“I have been sick and I have been dreaming. In my dreams I have been taken to the ancestor and cut into pieces on a black table. They chopped me up and then threw me into the kettle and I was boiled. There were different people there. Two black and two fair one. There was a chieftain there too. He issued the orders concerning me. I saw all this. While the pieces of my body were boiled they found a bone around the ribs, which had a hole in the middle. This was the excess bone. This brought about my becoming a shaman. One looks across the hole of this bone and begins to see all, to know all, and that is when one becomes a shaman. When I came to from this state I woke up. This meant that my soul had returned. Then the shamans declared: “You are the sort of man who may become a shaman.”

The sacrificial suffering of the shaman is preparation for an intimate relationship with cosmic power mediated through a trance state, which is essential to the shaman’s healing powers. If the sacrificial moment stays in a disintegrated state it can lead to personality disorders and difficulties with the spirits. Visions and dreams help to interpret the psychic and physical suffering the shaman undergoes and to initiate him or her into the role of mediator, lifting the whole tribe up to higher states of consciousness.

The shamanic formation is precarious because of the need for inner stability and because contact with higher states of consciousness, whether spirit or animal realms, can overwhelm a person’s psyche and sometimes result in destructive or egotistical behavior. In other words, a person need have achieved a level of integration so the personality is not thrown off balance. Integration frequently involves passage through a kind of terror, pain, or anxiety until balance is achieved. A shaman’s formation is categorized by extreme solitude and suffering, which is the prerequisite for inner wisdom and integration.

An Eskimo caribou shaman: “A real shaman does not jump about the floor and do tricks. Nor does he see by the aid of darkness by putting out the lamps to make the minds of his neighbors uneasy. For myself I do not think I know much but I do not think that wisdom and knowledge about things that are hidden can be sought in this manner. True wisdom is only to be found far away from people out in the great solitude and it is not found in play but only through suffering. Solitude and suffering open the human mind and therefore a shaman must seek his wisdom there.”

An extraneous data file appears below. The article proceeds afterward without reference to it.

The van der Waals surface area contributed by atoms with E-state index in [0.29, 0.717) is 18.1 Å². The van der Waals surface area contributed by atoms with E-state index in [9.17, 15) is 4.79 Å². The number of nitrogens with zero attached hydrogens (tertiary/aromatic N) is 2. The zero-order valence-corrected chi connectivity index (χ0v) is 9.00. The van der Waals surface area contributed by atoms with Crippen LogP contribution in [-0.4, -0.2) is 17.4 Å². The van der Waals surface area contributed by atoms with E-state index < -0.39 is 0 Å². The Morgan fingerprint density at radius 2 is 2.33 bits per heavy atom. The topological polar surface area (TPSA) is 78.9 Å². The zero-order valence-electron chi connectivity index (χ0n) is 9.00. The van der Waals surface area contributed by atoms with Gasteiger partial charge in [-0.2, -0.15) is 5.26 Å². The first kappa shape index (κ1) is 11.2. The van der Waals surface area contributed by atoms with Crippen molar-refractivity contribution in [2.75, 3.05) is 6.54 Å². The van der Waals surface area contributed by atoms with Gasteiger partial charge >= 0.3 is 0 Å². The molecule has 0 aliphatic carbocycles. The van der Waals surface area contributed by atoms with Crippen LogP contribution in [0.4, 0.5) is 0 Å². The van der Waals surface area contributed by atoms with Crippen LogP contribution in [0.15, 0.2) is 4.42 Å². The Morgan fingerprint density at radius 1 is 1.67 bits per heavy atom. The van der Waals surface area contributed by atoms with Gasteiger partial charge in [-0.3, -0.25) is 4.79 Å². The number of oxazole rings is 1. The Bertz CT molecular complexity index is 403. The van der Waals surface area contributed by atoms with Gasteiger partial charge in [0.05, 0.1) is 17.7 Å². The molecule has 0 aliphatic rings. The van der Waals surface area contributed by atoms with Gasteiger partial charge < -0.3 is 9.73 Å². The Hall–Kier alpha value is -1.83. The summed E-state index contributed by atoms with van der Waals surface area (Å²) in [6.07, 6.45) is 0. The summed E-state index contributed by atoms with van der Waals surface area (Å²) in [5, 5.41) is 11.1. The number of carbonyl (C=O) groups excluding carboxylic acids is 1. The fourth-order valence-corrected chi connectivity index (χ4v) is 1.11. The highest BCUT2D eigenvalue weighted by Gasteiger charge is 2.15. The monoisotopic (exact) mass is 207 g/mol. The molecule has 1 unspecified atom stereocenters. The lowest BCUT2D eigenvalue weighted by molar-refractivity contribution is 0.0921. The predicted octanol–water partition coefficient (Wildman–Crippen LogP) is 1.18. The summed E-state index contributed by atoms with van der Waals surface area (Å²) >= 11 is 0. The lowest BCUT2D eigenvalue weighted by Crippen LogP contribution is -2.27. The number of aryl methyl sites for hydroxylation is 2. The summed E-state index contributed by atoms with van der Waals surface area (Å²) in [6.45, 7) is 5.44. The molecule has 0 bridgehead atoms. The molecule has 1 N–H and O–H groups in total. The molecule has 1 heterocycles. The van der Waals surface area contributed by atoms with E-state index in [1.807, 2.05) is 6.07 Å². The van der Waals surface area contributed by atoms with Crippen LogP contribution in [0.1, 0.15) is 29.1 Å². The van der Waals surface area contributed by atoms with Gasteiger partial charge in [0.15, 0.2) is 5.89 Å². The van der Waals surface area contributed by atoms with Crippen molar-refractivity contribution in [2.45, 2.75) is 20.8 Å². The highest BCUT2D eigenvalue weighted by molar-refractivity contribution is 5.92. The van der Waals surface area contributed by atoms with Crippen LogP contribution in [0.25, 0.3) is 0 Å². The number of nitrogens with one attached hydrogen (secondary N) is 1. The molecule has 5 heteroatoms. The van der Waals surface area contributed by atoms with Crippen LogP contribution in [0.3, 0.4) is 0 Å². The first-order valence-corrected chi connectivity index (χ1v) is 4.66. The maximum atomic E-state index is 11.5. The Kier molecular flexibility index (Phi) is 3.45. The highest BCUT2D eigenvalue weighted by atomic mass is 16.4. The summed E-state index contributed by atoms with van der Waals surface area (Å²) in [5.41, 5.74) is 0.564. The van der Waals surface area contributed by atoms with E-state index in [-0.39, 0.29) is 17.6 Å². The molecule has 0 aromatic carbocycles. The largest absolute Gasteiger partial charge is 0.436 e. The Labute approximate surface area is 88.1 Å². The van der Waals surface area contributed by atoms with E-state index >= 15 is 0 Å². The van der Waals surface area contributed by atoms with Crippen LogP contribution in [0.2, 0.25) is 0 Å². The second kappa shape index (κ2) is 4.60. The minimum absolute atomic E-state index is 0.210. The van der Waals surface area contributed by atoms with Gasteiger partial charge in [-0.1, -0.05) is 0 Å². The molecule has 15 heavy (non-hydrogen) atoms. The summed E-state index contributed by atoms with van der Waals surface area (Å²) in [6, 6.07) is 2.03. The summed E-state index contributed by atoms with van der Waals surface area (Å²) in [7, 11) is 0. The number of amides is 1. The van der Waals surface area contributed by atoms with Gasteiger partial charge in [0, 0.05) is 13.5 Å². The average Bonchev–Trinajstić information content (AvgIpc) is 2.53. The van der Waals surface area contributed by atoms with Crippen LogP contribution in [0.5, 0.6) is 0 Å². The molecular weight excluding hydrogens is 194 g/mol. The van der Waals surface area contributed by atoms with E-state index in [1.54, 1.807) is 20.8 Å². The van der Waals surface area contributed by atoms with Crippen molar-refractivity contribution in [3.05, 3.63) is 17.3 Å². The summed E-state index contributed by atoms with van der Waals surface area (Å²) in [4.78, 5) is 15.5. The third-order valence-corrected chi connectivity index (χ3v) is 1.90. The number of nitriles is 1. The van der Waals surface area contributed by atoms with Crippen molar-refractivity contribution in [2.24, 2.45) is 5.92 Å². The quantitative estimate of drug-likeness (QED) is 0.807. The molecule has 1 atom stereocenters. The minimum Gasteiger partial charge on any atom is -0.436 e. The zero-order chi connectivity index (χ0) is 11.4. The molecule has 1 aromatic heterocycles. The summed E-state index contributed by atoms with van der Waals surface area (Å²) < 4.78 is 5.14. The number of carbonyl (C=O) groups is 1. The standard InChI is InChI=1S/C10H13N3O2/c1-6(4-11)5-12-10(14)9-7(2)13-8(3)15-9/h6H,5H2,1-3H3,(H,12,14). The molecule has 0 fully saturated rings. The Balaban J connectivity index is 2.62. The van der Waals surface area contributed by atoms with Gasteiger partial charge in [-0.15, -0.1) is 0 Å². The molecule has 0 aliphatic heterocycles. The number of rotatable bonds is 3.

The juxtaposition of suffering and solitude with periods of integration, followed by further suffering and integration is the process whereby the shamanic personality is formed. The shamanic personality thus has the ability to live on the edge, between worlds, and learns to recognize and translate non-ordinary or divine reality into the community.

Shamanic consciousness is found in individuals who are not formal shamans. For example, John Grimm, a scholar of indigenous cultures, postulates that St. Francis of Assisi was a type of shaman. Francis undergoes the pain and suffering of metaphorical, mystical dismemberment in his identification with Lady Poverty, and thus serves as a meditator or conduit for the entire Christian community, bringing into consciousness a higher level of Christian love and nature mysticism.

Citations from, John Grim, The Shaman: Patterns of Healing Among the Ojibway Indians